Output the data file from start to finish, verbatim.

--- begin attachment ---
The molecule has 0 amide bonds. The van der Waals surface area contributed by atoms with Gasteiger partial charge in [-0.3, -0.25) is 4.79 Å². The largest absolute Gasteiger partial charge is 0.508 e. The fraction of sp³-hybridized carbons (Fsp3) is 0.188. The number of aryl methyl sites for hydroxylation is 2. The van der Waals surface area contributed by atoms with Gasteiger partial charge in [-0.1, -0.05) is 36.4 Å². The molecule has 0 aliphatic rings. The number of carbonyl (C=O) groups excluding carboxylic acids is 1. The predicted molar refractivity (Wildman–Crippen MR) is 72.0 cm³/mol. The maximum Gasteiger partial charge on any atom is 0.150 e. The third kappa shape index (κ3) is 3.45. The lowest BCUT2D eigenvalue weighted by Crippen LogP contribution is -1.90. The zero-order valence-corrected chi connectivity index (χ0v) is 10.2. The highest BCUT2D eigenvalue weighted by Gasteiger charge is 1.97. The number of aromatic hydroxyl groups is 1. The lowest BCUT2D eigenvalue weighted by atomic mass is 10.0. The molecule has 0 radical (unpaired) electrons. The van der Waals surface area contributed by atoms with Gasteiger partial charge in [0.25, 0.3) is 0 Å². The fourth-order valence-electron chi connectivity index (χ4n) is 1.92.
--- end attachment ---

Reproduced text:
The molecule has 0 amide bonds. The van der Waals surface area contributed by atoms with Gasteiger partial charge in [-0.3, -0.25) is 4.79 Å². The largest absolute Gasteiger partial charge is 0.508 e. The fraction of sp³-hybridized carbons (Fsp3) is 0.188. The number of aryl methyl sites for hydroxylation is 2. The van der Waals surface area contributed by atoms with Gasteiger partial charge in [-0.1, -0.05) is 36.4 Å². The molecule has 0 aliphatic rings. The number of carbonyl (C=O) groups excluding carboxylic acids is 1. The predicted molar refractivity (Wildman–Crippen MR) is 72.0 cm³/mol. The maximum Gasteiger partial charge on any atom is 0.150 e. The third kappa shape index (κ3) is 3.45. The lowest BCUT2D eigenvalue weighted by Crippen LogP contribution is -1.90. The zero-order valence-corrected chi connectivity index (χ0v) is 10.2. The highest BCUT2D eigenvalue weighted by Gasteiger charge is 1.97. The number of aromatic hydroxyl groups is 1. The lowest BCUT2D eigenvalue weighted by atomic mass is 10.0. The molecule has 0 radical (unpaired) electrons. The van der Waals surface area contributed by atoms with Gasteiger partial charge in [0.25, 0.3) is 0 Å². The fourth-order valence-electron chi connectivity index (χ4n) is 1.92.